By Ebrahim Afshar
The murdered bodies of two active members of the Iranian Writers Association(IWA) were found on the outskirts of Tehran in December. Later, it was disclosed that the two, who were kidnapped a week apart, were immediately strangled on capture.
Mohammad Mokhtari, 56, a prominent writer and poet, and Jafar Pouyandeh, 46, translator, are the latest victims of a series of killings of dissidents in which five secular intellectuals have been murdered and one has disappeared.
Dariush Foruhar 70, an outspoken opposition leader and his wife, 55, were stabbed to death in their home in late November. Mohammad Sharif, a sociologist who voluntarily returned from exile, was found dead on the street a week earlier. Pirooz Davani, a movie critic and a close colleague of Foruhar, has been missing for several months.
The killing of Mokhtari and Pouyandeh heightened revulsion to an unprecedented level: it was the first time that writers (and not political figures) were confirmed as murdered for political reasons.
In a communiqué published by two dailies three weeks later, a group calling itself "Devotees of the Pure Mohammedan Islam" claimed responsibility for the assassinations. The communiqué said that "dirty mercenary elements" were "executed" by the "brave and valiant sons" of the Islamic revolution.
Finally, in the first week of 1999, a press release from the Intelligence Ministry made it clear that at least some of the "brave and valiant sons" were members of that ministry.
These incidents come amid a continuing power struggle between the moderate president, Mohammad Khatami, and a powerful conservative faction.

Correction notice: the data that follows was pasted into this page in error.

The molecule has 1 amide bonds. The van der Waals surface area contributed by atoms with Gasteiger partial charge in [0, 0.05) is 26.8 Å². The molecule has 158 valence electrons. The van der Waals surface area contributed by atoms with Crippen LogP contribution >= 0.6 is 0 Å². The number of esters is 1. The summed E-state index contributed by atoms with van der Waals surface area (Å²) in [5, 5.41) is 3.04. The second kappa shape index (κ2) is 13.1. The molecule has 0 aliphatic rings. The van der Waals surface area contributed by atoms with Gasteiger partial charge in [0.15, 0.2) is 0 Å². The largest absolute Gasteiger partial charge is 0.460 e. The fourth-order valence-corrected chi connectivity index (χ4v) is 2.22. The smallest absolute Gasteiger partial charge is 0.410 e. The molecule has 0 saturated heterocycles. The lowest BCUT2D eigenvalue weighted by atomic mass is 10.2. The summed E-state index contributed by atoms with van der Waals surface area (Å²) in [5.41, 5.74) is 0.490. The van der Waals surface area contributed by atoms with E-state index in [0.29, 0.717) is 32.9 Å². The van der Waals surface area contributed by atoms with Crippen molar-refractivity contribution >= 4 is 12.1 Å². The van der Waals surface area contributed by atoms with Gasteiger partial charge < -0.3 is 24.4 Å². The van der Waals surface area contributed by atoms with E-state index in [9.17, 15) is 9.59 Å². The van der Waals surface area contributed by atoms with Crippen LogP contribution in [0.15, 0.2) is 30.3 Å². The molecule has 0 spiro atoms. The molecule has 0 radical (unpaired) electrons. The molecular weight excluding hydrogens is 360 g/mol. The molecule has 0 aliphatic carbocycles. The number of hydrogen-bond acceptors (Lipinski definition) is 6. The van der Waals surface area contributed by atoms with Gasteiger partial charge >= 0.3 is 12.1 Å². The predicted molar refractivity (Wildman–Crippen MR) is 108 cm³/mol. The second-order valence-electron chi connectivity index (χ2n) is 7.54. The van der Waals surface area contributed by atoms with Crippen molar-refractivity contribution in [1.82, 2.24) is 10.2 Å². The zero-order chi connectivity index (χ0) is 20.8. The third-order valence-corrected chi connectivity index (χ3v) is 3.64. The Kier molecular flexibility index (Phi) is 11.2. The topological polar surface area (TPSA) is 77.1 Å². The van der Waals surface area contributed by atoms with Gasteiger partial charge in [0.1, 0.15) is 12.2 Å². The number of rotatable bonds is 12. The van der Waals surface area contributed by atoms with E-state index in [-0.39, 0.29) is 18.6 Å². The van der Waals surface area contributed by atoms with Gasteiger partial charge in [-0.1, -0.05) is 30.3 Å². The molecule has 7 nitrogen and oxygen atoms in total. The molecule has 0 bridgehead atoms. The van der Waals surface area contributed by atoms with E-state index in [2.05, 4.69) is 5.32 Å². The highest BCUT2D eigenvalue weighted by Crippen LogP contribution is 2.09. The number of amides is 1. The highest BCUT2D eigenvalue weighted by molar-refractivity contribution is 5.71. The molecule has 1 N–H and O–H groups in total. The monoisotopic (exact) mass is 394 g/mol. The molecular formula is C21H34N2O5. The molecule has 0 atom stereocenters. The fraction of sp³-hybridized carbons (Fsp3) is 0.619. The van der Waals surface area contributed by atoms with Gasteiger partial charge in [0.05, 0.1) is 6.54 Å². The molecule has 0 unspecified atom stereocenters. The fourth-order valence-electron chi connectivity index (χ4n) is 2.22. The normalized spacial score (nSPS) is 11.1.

Attacking writers and journalist had been long spoken of before killings took place. Journalists and writers had been frequently verbally attacked by members of the conservative ruling minority, such as the head of the judiciary, the parliamentary speaker, the supreme leader and the minority of the country's dailies, whilst writers were defended by the president, his ministers and the majority of dailies.
A common accusation has been that writers and journalists are targeting the faith of the people, especially the youth.
The fiercest attack was made by the head of the highly ideological military force of Revolutionary Guards in early 1998. Addressing a conference, General Yahya Safavi said that dissident voices had been allowed for the purpose of identifying their owners, and that they were under close surveillance and would be silenced. He talked of tongues and heads being cut off by swords at the proper time.
Safavi added immediately that by "sword" he meant the "pen as sword". Nevertheless, disclosure of his speech by the second popular daily in the country ended in its permanent closure.